Sometimes One Musical Star Just Isn’t Enough! The York Theatre Company (James Morgan, Producing Artistic Director), in association with Tom D’Angora, Michael D’Angora, and Tim Guinee, has added more of Broadway’s best to the All-Singing, All-Talking, All-Virtual special benefit presentation of the Off-Broadway hit The Musicals of Musicals (The Musical!)…and More!.
With music by Eric Rockwell, lyrics by Joanne Bogart, and book by Joanne Bogart and Eric Rockwell, this special presentation is directed by Tom D’Angora and Michael D’Angora, with music direction and arrangements by Deniz Cordell and associate music director Annie Pasqua. Original director Pamela Hunt is serving as artistic supervisor. This event will raise funds to help The York recover and rebuild after devastating damage from a water main break on January 4, 2021.
Joining the all-star roster of cast members are Alexandra Billings, Charles Busch, Robert Creighton, Ana Gasteyer, Beth Leavel, Lauren Molina, and Sarah Stiles. They join the previously announced Christy Altomare, Colleen Ballinger, Betty Buckley, André De Shields, Richard Kind, Kevin Smith Kirkwood, Telly Leung, Jose Llana, Kelvin Moon Loh, Patti LuPone, Lesli Margherita, Andrea McArdle, Brad Oscar, Christine Pedi, Randy Rainbow, Jelani Remy, Chita Rivera, Soara-Joye Ross, Jackie Sanders, Ethan Slater, Michael West, and Lillias White.
Joining the star-studded evening of special appearances are Iain Armitage, Joel Grey, Perez Hilton, Megan Hilty, Amanda Lopez, Darlene Love, Julianne Moore, Jinks Monsoon, Bernadette Peters, Anthony Rapp, George Salazar, Brooke Shields, Renée Taylor, John Tartaglia, Ben Vereen, and writers Gerard Alessandrini, Sara Bareilles, Debra Barsha, Nell Benjamin, Douglas J. Cohen, Gretchen Cryer, Nancy Ford, Amanda Green, Sheldon Harnick, Erik Haggensen, Joe Iconis, Tom Jones, Peter Kellogg, Richard Maltby, Jr., Alan Menken, Laurence O’Keefe, Stephen Schwartz, Marc Shaiman, David Shire, Charles Strouse, Stephen Temperley, John Weidman, David Yazbek, and Maury Yeston. They join previously announced special guests Matthew Broderick, Lewis Black, Giancarlo Esposito, Jane Krakowski, Audra McDonald, Debra Messing, Isaac Mizrahi, Mandy Patinkin, Martha Plimpton, and Mercedes Ruehl. The evening will also include remarks from Former Secretary of State Hillary Rodham Clinton.
After a Lexington Avenue water main break in early January caused a massive flood in their space, The York Theatre Company has been forced to temporarily relocate for the first time in nearly 30 years while their home undergoes major remediation. The York is spread among various storage facilities across the tri-state area, and their plight caught the attention of producing trio Tom D’Angora, Michael D’Angora, and Tim Guinee, who had recently stepped in to raise funds to save the West Bank Cafe and Birdland Jazz Club. The trio wanted to help and, donating their time, have taken on The York as their next project.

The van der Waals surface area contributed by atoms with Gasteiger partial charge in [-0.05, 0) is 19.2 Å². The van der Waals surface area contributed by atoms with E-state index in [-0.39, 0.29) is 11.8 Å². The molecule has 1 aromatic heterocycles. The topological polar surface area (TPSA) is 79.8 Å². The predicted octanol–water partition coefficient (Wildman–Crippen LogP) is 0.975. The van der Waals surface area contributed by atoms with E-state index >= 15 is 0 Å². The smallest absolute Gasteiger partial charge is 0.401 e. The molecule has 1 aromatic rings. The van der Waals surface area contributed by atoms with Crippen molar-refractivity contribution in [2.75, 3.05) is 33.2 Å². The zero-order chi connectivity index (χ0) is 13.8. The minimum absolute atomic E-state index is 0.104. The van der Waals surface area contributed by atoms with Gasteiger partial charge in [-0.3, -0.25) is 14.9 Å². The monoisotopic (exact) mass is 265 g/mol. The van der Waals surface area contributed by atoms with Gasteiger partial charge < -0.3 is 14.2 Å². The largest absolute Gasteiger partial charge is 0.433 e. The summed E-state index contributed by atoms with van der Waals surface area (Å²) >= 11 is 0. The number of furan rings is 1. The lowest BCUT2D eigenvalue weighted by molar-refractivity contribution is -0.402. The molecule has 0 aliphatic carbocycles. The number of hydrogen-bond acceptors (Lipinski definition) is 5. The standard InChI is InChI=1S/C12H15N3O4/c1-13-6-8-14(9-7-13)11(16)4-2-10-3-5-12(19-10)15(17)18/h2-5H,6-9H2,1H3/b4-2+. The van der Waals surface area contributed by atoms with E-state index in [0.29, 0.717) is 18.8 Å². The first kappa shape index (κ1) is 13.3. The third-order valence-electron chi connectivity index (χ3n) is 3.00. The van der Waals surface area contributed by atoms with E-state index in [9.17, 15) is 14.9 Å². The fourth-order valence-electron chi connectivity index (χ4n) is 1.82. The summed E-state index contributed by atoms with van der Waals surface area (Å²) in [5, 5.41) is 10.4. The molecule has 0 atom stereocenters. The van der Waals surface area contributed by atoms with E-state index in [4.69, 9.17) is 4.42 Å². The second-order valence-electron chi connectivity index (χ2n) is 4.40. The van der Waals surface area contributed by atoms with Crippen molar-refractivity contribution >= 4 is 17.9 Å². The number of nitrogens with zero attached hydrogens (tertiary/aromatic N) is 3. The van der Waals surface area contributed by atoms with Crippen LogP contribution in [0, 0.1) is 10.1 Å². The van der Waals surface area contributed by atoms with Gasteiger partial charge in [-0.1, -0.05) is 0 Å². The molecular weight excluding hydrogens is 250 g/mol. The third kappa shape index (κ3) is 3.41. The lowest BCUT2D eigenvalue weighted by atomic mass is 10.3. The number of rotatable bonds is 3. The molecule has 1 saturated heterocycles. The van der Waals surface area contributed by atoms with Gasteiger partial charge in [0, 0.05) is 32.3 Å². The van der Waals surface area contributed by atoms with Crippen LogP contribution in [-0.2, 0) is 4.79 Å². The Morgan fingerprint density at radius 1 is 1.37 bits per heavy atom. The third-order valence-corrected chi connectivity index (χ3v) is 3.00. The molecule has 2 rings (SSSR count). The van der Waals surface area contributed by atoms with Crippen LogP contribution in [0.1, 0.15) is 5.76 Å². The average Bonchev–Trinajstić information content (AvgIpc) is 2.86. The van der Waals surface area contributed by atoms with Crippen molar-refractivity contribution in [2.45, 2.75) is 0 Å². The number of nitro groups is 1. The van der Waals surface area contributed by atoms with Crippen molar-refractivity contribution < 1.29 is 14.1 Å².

Perfect Crime, the longest running play in New York City history, today announced that it is the first show to receive Actors’ Equity approval to re-open on Sunday, April 18th at 7:30PM – its 34th anniversary performance. The production is the first Actors’ Equity production on or Off-Broadway to return to NYC with live actors. Perfect Crime will reopen with a newly updated ventilation system, a fully vaccinated cast and staff, and numerous safety precautions and policies in place.
Perfect Crime will do a special “preview” performance on Saturday 4/17 at 8:00PM and then officially reopen on Sunday 4/18 at 7:30PM (a celebratory performance where the audience will be given complimentary champagne before entering the theater). The permanent schedule will be as follows: Monday-Tuesday and Friday 8 PM, Saturday 2 & 8 PM and Sunday 3 & 7:30 PM. www.perfect-crime.com
The Covid-19 pandemic did what 9/11, the subsequent worst recession since the Great Depression and the Swine Flu pandemic could not – temporarily suspend performances of the long running murder mystery. The production, written by the late Warren Manzi and produced by Armand Michael Hyatt, has the distinction of being the only show (on or Off-Broadway) that has run over the course of five different decades – during the 80s, 90s, 2000s, 2010s and now the 20s. The ‘urban legend’ has managed to withstand the test of time – evolving with the changing styles, technology, culture, audiences, and various crisis’ around it.
The show will begin its 35th year of performances is reopening with numerous safety upgrade, precautions, and policies in place
Ken Fallin’s Broadway: Spamalot
Here is the amazing cast of Spamalot. Christopher Fitzgerald as Patsy, James Monroe Iglehart as King Arthur, Leslie Rodriguez Kritzer as The Lady of the Lake, Ethan Slater as The Historian/Prince Herbert, Jimmy Smagula as Sir Bedevere, Michael Urie as Sir Robin, Nik Walker as Sir Galahad and Taran Killam as Lancelot.
I was so inspired I drew the whole cast.
To read T2C’s review click here.
Vineyard’s “Scene Partners” Gets Stuck Between Floors